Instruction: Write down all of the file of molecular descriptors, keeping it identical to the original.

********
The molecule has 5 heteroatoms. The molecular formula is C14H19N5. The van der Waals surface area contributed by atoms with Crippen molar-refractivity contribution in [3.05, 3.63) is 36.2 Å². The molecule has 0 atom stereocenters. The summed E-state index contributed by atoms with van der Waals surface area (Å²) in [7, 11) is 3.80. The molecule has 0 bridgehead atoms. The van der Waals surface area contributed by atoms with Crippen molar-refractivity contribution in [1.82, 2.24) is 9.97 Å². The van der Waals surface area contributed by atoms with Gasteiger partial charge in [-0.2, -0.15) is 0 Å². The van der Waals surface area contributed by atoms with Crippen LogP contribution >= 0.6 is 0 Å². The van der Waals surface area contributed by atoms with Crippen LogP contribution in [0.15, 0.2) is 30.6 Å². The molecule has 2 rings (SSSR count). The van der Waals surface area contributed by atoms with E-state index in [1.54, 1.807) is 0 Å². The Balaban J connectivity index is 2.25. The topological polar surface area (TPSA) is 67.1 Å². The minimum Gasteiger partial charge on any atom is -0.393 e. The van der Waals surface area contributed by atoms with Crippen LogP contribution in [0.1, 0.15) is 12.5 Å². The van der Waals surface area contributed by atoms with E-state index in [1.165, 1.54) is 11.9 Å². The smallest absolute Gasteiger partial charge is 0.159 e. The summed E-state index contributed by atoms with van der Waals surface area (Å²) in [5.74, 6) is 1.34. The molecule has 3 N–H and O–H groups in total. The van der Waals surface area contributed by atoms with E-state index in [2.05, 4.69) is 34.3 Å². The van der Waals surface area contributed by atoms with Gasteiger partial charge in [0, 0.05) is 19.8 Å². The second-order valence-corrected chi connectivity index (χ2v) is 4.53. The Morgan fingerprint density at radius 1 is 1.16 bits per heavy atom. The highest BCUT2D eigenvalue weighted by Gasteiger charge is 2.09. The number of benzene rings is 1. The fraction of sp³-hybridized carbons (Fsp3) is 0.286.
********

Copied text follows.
The molecule has 5 heteroatoms. The molecular formula is C14H19N5. The van der Waals surface area contributed by atoms with Crippen molar-refractivity contribution in [3.05, 3.63) is 36.2 Å². The molecule has 0 atom stereocenters. The summed E-state index contributed by atoms with van der Waals surface area (Å²) in [7, 11) is 3.80. The molecule has 0 bridgehead atoms. The van der Waals surface area contributed by atoms with Crippen molar-refractivity contribution in [1.82, 2.24) is 9.97 Å². The van der Waals surface area contributed by atoms with Gasteiger partial charge in [-0.2, -0.15) is 0 Å². The van der Waals surface area contributed by atoms with Crippen LogP contribution >= 0.6 is 0 Å². The van der Waals surface area contributed by atoms with Crippen LogP contribution in [0.15, 0.2) is 30.6 Å². The molecule has 2 rings (SSSR count). The van der Waals surface area contributed by atoms with E-state index in [1.54, 1.807) is 0 Å². The Balaban J connectivity index is 2.25. The topological polar surface area (TPSA) is 67.1 Å². The minimum Gasteiger partial charge on any atom is -0.393 e. The van der Waals surface area contributed by atoms with Crippen LogP contribution in [0.1, 0.15) is 12.5 Å². The van der Waals surface area contributed by atoms with E-state index in [1.165, 1.54) is 11.9 Å². The smallest absolute Gasteiger partial charge is 0.159 e. The summed E-state index contributed by atoms with van der Waals surface area (Å²) in [5.74, 6) is 1.34. The molecule has 3 N–H and O–H groups in total. The van der Waals surface area contributed by atoms with E-state index in [2.05, 4.69) is 34.3 Å². The van der Waals surface area contributed by atoms with Gasteiger partial charge in [0, 0.05) is 19.8 Å². The second-order valence-corrected chi connectivity index (χ2v) is 4.53. The Morgan fingerprint density at radius 1 is 1.16 bits per heavy atom. The highest BCUT2D eigenvalue weighted by Gasteiger charge is 2.09. The number of benzene rings is 1. The fraction of sp³-hybridized carbons (Fsp3) is 0.286.